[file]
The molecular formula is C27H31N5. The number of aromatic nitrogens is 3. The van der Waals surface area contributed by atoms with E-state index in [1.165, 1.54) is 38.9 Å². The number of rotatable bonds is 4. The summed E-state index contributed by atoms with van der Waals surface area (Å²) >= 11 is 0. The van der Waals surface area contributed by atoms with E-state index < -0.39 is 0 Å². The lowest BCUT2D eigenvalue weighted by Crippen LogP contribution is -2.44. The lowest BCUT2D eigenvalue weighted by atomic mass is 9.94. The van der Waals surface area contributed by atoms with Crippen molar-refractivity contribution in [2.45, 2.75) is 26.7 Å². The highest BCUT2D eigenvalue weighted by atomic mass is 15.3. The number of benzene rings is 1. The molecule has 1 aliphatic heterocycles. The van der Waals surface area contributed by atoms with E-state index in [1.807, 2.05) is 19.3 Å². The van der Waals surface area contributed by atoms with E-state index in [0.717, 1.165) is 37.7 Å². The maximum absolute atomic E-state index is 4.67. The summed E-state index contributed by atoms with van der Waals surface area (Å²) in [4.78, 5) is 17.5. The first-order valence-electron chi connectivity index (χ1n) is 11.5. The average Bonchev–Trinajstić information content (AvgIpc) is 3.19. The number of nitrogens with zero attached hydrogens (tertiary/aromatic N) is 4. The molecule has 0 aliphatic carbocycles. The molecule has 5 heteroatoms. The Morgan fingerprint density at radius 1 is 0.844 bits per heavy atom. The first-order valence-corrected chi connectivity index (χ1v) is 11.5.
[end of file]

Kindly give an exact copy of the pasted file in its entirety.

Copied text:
The molecular formula is C27H31N5. The number of aromatic nitrogens is 3. The van der Waals surface area contributed by atoms with E-state index in [1.165, 1.54) is 38.9 Å². The number of rotatable bonds is 4. The summed E-state index contributed by atoms with van der Waals surface area (Å²) >= 11 is 0. The van der Waals surface area contributed by atoms with E-state index < -0.39 is 0 Å². The lowest BCUT2D eigenvalue weighted by Crippen LogP contribution is -2.44. The lowest BCUT2D eigenvalue weighted by atomic mass is 9.94. The van der Waals surface area contributed by atoms with Crippen molar-refractivity contribution in [2.45, 2.75) is 26.7 Å². The highest BCUT2D eigenvalue weighted by atomic mass is 15.3. The number of benzene rings is 1. The molecule has 1 aliphatic heterocycles. The van der Waals surface area contributed by atoms with E-state index in [1.807, 2.05) is 19.3 Å². The van der Waals surface area contributed by atoms with E-state index in [0.717, 1.165) is 37.7 Å². The maximum absolute atomic E-state index is 4.67. The summed E-state index contributed by atoms with van der Waals surface area (Å²) in [4.78, 5) is 17.5. The first-order valence-electron chi connectivity index (χ1n) is 11.5. The average Bonchev–Trinajstić information content (AvgIpc) is 3.19. The number of nitrogens with zero attached hydrogens (tertiary/aromatic N) is 4. The molecule has 0 aliphatic carbocycles. The molecule has 5 heteroatoms. The Morgan fingerprint density at radius 1 is 0.844 bits per heavy atom. The first-order valence-corrected chi connectivity index (χ1v) is 11.5.